The Role Of Open Source In Driving HPC Standards

March 25th, 2009 11:47 am
Posted by Gary Tyreman
Tags: , , , ,

Open source can play both a leading and an enabling role in adopting a standardized design and leveraging interchangeable parts. But first consider the alternative: a market context where the incumbents with existing functionality, performance and reliability chose not to inter-operate.

Who wins? Who loses?

Successful companies face a constant internal challenge. There is a driving need to "Create Value" and its ever-present alter ego "Extract Value." Creating value could include increasing market scope – finding new customers or use cases. However, this is at odds with value extraction, an organization's selfish (understandably so) desire to own and cash in. The challenge organizations face is balancing opening up (give away) and cash-in (take home).

As a principle, then, an "Open Standard" is the goal. I'm not going to define "open standard." Google it and you'll understand why I'm staying away from that. For this purpose I will simply state an open standard is preferable – and it's open IF and only IF it is widely available and adoptable FREE OF RESTRAINT.

Why Open Source?

To be truly open, a specification needs to be free of restraint, meaning free from patent license or copyright use restrictions. Organizations that introduce limitations of either functionality or license unnecessarily hamper innovation and ultimately reduce their own fortunes. But they probably wouldn’t agree with that since their motivation is value extraction and protection (= restriction) of IP is the first step.

Open source affords many of the criteria noted earlier: adoptable, collaborative and generally free of restraint. Community development is also an accelerant. Communities can work at lightning speed and develop quality software. Implementation and incorporation are simplified: engineers are known to be lazy and take the path of least resistance – if something good enough exists, use it….as long as it is "adoptable" and this is where open source shines.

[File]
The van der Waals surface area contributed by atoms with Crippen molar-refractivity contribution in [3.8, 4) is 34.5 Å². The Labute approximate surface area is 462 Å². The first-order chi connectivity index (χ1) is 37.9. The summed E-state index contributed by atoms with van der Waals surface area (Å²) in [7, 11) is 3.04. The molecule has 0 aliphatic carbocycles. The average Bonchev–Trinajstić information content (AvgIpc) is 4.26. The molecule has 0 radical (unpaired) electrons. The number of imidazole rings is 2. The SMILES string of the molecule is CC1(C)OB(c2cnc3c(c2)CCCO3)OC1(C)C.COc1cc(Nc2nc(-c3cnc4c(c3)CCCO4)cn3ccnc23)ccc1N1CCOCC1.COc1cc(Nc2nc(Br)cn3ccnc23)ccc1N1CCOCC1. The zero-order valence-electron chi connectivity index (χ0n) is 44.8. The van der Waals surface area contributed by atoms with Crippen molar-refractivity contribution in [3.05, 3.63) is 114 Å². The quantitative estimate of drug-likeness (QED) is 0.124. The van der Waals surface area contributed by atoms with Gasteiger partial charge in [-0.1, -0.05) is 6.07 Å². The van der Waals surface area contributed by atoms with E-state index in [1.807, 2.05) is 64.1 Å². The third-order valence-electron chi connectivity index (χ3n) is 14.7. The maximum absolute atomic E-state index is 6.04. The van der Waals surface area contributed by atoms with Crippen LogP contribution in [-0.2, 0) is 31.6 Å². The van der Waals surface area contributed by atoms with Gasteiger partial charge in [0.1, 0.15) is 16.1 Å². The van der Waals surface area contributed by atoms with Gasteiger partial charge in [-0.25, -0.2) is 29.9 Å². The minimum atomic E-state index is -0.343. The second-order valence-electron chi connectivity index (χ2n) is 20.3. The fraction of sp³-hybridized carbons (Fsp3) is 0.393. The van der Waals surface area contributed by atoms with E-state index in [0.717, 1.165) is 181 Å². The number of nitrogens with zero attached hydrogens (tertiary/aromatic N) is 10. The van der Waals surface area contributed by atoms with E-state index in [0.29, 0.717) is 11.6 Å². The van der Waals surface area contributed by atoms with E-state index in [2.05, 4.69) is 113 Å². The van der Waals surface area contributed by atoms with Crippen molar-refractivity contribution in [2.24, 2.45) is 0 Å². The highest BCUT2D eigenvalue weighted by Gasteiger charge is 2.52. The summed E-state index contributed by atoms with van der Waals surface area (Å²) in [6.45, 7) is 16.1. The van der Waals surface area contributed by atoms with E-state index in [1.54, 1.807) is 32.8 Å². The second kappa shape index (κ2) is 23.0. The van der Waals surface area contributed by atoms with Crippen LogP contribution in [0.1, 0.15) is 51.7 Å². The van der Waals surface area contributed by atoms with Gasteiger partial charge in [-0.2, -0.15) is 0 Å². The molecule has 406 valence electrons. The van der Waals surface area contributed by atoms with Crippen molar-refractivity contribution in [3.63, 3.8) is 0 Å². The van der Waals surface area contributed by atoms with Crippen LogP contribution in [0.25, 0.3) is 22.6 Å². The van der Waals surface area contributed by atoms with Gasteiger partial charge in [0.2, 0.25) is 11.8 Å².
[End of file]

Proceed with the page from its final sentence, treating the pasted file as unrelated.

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Author Info
Gary Tyreman

Gary Tyreman brings more than 20 years of executive software experience to his role as the President and CEO of Univa Corporation. Gary leads corporate development and fundraising activities and is the architect of Univa's data center optimization strategy, which couples the strategic addition of Grid Engine expertise with Univa's innovative and industry-leading integrated cloud computing management products. Gary has established Univa as a top multi-national competitor and has expanded the markets the company serves. Prior to taking the position as CEO, Gary spent three years as Univa's Senior Vice President of Products and Alliances.

At Univa UD, Gary is Vice President and General Manager of the High-Performance Computing Division. In this role he oversees all aspects of the company's HPC business, including strategic planning, engineering, marketing, sales and business development. He also directs the growth of the company's online open source community.

Prior to joining Univa UD in 2008, Gary was Vice President and Business Manager for Platform Computing HPC division. During nearly five years there, he led the company's business planning, innovation and product management efforts while marshaling a team that developed some of the industry's most popular software.

Tyreman was among the first in the industry to recognize the emerging entry-level user in the HPC space and was responsible for developing a vision for how to simplify running applications off the shelf, a key to unlocking value among organizations new to HPC. He worked with Intel Corp. to develop his innovations, which were taken into account when Intel announced the Intel Cluster Ready program last year, making it easier to design, build, sell, program, acquire and deploy clusters built with Intel components.

Prior to his tenure at Platform Computing, Tyreman held a variety of executive positions in product management and marketing in technology growth companies, including Hummingbird, Delano and Itemus.

Gary is actively involved in the standards community and has held key positions in the X Consortium ( and Open Grid Forum.